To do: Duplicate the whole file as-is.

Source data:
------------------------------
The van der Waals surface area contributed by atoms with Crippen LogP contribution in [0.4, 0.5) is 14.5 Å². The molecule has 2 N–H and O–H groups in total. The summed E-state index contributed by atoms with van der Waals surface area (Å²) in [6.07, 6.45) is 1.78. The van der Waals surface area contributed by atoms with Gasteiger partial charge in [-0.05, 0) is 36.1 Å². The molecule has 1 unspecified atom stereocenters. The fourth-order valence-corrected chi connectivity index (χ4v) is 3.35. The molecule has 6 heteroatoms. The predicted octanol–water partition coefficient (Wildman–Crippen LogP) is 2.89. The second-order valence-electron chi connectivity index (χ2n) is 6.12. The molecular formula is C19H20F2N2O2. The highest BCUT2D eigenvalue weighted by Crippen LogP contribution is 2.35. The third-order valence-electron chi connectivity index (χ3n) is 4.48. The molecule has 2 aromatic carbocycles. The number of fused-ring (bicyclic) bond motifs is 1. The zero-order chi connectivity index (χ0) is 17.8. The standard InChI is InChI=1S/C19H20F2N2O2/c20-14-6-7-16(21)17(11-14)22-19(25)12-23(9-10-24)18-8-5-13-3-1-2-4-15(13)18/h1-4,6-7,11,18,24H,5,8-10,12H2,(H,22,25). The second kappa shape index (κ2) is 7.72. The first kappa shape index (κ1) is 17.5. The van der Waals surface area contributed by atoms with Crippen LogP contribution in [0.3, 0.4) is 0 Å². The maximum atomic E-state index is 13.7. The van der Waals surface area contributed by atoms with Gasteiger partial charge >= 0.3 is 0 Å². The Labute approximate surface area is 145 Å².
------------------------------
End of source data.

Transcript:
The van der Waals surface area contributed by atoms with Crippen LogP contribution in [0.4, 0.5) is 14.5 Å². The molecule has 2 N–H and O–H groups in total. The summed E-state index contributed by atoms with van der Waals surface area (Å²) in [6.07, 6.45) is 1.78. The van der Waals surface area contributed by atoms with Gasteiger partial charge in [-0.05, 0) is 36.1 Å². The molecule has 1 unspecified atom stereocenters. The fourth-order valence-corrected chi connectivity index (χ4v) is 3.35. The molecule has 6 heteroatoms. The predicted octanol–water partition coefficient (Wildman–Crippen LogP) is 2.89. The second-order valence-electron chi connectivity index (χ2n) is 6.12. The molecular formula is C19H20F2N2O2. The highest BCUT2D eigenvalue weighted by Crippen LogP contribution is 2.35. The third-order valence-electron chi connectivity index (χ3n) is 4.48. The molecule has 2 aromatic carbocycles. The number of fused-ring (bicyclic) bond motifs is 1. The zero-order chi connectivity index (χ0) is 17.8. The standard InChI is InChI=1S/C19H20F2N2O2/c20-14-6-7-16(21)17(11-14)22-19(25)12-23(9-10-24)18-8-5-13-3-1-2-4-15(13)18/h1-4,6-7,11,18,24H,5,8-10,12H2,(H,22,25). The second kappa shape index (κ2) is 7.72. The first kappa shape index (κ1) is 17.5. The van der Waals surface area contributed by atoms with Crippen LogP contribution in [0.3, 0.4) is 0 Å². The maximum atomic E-state index is 13.7. The van der Waals surface area contributed by atoms with Gasteiger partial charge >= 0.3 is 0 Å². The Labute approximate surface area is 145 Å².